Latest research news

March 12, 2003

Fresh Aids row engulfs South Africa  
The South African government was embroiled in a fresh row over its aids policy yesterday when the health ministry confirmed hiring a controversial scientist who disputes the link between HIV and Aids. Roberto Giraldo, a leader of the so-called aids dissidents, has been included in a team of experts to advise the government on how to combat the virus, which infects 4.7 million South Africans.
(The Guardian)

US toughens rules on GM crops
In an effort to prevent contamination of the food supply, the US Agriculture Department has announced stricter rules for crops that are genetically modified to produce pharmaceuticals or industrial chemicals.
(New York Times)

Europe's launcher back in action
The Ariane 5 rocket is likely to fly again early next month, say officials at Arianespace. The launch, involving the older version of the Ariane 5, will be the first since a new "heavy-lift" version blew up over the Atlantic after veering off course. It comes at a crucial time for Arianespace, already struggling with a shrinking satellite market and increased competition from other launchers.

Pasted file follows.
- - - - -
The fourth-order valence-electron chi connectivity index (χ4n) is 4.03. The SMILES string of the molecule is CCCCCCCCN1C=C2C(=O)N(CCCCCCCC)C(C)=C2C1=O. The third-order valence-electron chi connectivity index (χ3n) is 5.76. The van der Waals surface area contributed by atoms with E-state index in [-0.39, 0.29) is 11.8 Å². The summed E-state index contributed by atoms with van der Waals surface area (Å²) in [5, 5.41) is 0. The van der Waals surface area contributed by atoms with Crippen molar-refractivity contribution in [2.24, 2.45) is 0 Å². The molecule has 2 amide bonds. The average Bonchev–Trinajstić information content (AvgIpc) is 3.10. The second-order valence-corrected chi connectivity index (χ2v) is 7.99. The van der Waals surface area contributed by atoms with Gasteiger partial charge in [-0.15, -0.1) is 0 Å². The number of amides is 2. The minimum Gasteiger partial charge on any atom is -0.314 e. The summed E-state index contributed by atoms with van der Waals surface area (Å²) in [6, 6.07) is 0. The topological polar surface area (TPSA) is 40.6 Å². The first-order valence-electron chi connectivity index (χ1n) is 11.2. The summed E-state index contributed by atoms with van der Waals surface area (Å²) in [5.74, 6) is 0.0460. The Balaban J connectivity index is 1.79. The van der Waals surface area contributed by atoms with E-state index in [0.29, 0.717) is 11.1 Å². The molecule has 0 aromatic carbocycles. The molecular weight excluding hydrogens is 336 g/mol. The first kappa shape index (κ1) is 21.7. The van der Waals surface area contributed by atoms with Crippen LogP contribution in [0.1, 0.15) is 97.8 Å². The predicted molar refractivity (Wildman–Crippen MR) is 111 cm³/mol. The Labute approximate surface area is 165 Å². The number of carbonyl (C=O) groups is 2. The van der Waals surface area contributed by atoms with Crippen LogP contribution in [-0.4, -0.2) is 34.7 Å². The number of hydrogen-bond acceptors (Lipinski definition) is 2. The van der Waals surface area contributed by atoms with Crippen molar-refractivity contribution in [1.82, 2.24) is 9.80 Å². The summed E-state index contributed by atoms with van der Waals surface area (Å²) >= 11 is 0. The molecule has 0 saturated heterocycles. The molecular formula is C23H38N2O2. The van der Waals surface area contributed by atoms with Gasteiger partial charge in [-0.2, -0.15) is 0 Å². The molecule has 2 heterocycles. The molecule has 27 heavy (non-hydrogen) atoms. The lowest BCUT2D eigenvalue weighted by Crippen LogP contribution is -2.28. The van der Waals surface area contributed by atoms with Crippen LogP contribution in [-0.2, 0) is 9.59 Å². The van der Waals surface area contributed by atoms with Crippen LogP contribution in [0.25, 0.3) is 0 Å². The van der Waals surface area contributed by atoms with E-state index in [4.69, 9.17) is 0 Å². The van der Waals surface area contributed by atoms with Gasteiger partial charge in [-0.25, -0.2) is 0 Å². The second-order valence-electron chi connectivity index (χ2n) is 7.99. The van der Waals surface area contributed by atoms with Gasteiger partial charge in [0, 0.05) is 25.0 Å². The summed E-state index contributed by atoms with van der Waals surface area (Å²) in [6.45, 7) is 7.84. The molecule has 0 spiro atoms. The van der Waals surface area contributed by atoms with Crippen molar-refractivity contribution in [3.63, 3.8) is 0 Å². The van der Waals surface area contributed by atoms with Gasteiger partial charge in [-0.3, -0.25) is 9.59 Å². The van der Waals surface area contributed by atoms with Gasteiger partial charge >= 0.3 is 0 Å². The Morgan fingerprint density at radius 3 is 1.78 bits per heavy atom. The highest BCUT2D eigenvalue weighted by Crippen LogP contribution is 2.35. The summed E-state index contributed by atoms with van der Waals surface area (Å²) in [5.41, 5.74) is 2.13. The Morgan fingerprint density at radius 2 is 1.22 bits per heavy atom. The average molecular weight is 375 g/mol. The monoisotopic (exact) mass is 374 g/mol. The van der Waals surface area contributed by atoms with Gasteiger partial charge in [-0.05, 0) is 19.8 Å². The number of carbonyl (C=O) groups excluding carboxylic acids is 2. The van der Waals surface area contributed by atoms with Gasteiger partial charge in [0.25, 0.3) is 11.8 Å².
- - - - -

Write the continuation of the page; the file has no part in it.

(BBC)

Silence of the clones
Various genes that are essential for normal embryo development fall silent during cloning, new research shows. The genes could hold secrets to better cloning and help researchers to understand diseases such as cancer.
(Nature)

Better breast cancer screens?
A new three-dimensional breast imaging technique could increase the detection of early-stage cancers and reduce the number of unnecessary biopsies. Called full-field digital mammography tomosynthesis, the technique is the first to use X-rays to produce 3-D breast scans, Jeffrey Eberhard of GE Global Research told last week's American Physical Society meeting in Austin, Texas. (Nature)

The origins and ends of species
Scientists have managed to artificially transform one species into another by rearranging chromosomes. A team led by Stephen Oliver of Manchester University has converted one species of yeast into another as part of an experiment that reveals much about how one species can become genetically isolated from another.
(Independent)

Robot milking? Pull the udder one
A robot inspired by a vacuum cleaner and fitted with a discerning eye for a bursting teat may be about to take over the milking. The design, dreamed up by Bruce Davies, of Heriot-Watt University, while studying for his PhD, earned a £98,000 grant yesterday from Nesta, the National Endowment for Science, Technology and the Arts. If herds unburden themselves three or even four times a day, yields could rise by 10 per cent or 20 per cent. The system could soon be on offer to 200,000 dairy farms across Europe.
(Guardian)

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